“Right… Well, I guess it’s a shared responsibility.”

“Sounds like you need to have a conversation with your Product leader.”

Interesting.

Customer Success and Product Management Operate in Silos

I think a lot of us in Customer Success want to have conversations with our Product leaders. I’m sure these conversations happen. But they often don’t result in anything meaningful.

That’s because—until today—Customer Success and Product have had no common framework for having conversations. They operate in entirely different worlds. They speak different languages—because they have different data sets.

As much as I’d like to say that we’re perfect at Gainsight, we too have struggled with the problem of silos. A while ago, our Customer Success team launched revised Scorecards for Adoption. We called them Adoption-Breadth (capturing diversity of feature usage) and Adoption-Depth (capturing the degree to which individual users were using the product). We presented them in an executive team meeting, only to hear from the Product team that they were already using their own definitions of Breadth and Depth. We had no idea. Each team was well-intentioned, trying to achieve similar goals. It wasn’t the Product team’s fault. It wasn’t the Customer Success team’s fault, either. The problem was that we weren’t coordinated.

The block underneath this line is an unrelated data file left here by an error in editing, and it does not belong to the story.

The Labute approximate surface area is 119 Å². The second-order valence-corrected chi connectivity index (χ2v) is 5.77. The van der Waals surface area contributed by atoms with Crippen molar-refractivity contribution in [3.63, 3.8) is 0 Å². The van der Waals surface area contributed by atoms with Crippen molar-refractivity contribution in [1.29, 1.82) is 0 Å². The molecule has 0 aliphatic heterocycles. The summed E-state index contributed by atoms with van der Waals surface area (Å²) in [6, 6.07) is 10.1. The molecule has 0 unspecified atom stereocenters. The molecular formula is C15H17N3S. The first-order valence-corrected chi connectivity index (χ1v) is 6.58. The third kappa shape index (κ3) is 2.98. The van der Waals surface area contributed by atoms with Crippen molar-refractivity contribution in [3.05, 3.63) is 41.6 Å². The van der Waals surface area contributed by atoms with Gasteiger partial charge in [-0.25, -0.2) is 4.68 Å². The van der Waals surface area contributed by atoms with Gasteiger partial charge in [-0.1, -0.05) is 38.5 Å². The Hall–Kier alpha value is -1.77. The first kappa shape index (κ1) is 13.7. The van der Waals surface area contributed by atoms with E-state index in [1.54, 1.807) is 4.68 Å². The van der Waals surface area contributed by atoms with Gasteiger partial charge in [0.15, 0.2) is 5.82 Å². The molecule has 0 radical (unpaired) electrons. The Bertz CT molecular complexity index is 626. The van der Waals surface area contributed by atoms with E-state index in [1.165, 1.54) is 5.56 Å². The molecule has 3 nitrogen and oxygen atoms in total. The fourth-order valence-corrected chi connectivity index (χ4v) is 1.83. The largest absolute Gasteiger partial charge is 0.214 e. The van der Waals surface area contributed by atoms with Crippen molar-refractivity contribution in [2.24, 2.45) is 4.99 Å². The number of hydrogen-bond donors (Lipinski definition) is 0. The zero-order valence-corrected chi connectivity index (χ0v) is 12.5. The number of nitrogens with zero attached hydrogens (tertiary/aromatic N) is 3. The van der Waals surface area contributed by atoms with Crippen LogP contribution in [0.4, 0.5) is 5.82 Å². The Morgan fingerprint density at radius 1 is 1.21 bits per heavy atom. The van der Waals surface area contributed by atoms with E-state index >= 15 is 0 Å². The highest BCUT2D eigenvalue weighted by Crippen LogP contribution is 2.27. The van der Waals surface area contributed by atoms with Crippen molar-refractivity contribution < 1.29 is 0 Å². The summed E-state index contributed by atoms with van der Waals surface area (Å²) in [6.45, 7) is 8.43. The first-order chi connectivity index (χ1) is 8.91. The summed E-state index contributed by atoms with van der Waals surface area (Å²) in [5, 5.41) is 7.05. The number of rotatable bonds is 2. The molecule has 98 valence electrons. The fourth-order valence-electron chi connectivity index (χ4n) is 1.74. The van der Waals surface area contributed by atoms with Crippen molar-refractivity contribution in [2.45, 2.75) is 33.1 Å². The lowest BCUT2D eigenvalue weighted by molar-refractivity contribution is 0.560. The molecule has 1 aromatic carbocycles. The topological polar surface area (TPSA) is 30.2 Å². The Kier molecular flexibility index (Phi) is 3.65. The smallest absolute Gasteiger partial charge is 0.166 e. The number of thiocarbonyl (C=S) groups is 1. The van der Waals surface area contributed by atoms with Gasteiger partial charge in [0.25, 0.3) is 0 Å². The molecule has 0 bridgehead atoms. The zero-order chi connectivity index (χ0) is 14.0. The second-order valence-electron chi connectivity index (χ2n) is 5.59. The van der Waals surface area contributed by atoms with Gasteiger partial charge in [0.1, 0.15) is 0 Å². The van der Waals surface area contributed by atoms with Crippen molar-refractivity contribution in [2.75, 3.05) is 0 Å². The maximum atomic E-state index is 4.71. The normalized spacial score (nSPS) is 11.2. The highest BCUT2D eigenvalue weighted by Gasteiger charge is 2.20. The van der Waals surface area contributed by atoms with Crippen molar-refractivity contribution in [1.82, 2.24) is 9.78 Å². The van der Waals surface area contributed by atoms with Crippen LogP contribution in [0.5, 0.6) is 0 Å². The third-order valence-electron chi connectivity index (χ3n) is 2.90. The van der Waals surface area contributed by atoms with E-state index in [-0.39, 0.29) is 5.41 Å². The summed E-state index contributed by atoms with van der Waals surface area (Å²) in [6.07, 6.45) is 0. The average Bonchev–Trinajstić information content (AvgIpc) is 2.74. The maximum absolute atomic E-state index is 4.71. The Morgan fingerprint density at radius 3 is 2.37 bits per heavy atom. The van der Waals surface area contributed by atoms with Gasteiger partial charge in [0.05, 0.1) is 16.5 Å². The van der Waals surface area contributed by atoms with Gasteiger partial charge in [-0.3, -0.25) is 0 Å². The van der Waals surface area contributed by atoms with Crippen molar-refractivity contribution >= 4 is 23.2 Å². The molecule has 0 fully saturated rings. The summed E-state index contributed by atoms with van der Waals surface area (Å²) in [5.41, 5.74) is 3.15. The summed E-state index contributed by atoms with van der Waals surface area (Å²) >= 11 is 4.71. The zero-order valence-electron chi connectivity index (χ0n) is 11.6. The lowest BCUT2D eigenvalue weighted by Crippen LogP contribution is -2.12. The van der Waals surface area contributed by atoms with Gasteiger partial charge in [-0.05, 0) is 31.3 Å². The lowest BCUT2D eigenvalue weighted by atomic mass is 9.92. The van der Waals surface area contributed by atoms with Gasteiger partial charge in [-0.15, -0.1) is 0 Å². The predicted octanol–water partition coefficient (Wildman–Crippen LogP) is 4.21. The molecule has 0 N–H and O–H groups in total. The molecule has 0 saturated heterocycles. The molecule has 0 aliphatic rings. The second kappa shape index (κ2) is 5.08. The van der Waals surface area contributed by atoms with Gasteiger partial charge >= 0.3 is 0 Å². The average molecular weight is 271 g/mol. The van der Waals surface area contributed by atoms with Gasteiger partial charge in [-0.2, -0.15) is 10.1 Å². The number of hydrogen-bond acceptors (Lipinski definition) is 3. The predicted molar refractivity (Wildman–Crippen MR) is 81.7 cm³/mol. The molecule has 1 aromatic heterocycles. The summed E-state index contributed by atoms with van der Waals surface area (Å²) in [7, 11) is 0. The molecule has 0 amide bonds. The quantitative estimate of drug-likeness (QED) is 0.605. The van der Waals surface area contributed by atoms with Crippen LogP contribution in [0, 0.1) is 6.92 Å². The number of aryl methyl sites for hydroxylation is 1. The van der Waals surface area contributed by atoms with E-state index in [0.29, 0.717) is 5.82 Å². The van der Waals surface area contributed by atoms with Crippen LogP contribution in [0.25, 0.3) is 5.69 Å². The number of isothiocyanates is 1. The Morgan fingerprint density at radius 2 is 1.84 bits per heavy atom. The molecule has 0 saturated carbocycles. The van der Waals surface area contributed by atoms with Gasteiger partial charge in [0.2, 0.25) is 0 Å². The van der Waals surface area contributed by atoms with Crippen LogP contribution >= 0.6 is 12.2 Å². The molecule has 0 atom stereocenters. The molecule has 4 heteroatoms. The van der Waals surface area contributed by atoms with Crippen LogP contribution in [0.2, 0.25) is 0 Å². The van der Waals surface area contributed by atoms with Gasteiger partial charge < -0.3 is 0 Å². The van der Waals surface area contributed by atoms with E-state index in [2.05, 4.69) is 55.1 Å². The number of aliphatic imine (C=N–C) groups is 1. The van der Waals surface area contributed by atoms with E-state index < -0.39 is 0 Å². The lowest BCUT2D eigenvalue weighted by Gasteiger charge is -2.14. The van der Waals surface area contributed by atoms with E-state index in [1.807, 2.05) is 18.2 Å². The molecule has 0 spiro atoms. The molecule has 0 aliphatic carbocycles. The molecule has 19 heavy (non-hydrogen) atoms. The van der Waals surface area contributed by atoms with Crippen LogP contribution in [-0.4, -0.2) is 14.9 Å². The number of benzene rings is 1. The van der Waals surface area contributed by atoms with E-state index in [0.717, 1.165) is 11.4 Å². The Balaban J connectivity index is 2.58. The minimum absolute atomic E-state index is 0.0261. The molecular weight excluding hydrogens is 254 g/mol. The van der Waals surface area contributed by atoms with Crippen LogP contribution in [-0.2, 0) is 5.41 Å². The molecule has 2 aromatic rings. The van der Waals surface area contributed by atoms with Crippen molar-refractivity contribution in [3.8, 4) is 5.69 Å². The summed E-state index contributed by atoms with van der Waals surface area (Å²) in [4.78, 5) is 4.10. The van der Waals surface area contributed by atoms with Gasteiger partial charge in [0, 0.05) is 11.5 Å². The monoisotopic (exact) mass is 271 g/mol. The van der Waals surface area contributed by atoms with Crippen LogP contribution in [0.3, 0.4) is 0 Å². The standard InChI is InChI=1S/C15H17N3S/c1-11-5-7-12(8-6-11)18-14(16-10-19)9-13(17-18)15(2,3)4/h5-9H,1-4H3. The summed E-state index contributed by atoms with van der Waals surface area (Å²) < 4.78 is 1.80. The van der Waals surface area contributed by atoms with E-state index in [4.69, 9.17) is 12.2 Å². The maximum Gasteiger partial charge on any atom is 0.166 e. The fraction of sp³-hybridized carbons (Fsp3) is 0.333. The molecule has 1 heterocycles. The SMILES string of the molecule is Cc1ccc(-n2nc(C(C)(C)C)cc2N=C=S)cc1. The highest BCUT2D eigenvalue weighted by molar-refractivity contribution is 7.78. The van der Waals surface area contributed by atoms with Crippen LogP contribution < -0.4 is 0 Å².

The “CSM of the Gaps” Theory

Lots of people talk about AI and automation—claiming that jobs are being replaced by software. But the reality in the software industry is that Customer Success is often plugging the gaps that products should fill themselves.

When we approach Customer Success with a “CSM of the gaps” philosophy (as others before me have called it), we paper over the root causes that another team is better equipped to solve. We shield them from the information they need to make better decisions. The only data point that the Product leader sees, likely in strategic planning sessions, is that the true cost of CSM is too high—which at first glance looks more like an execution problem that a Customer Success leader should solve with the CFO’s active monitoring.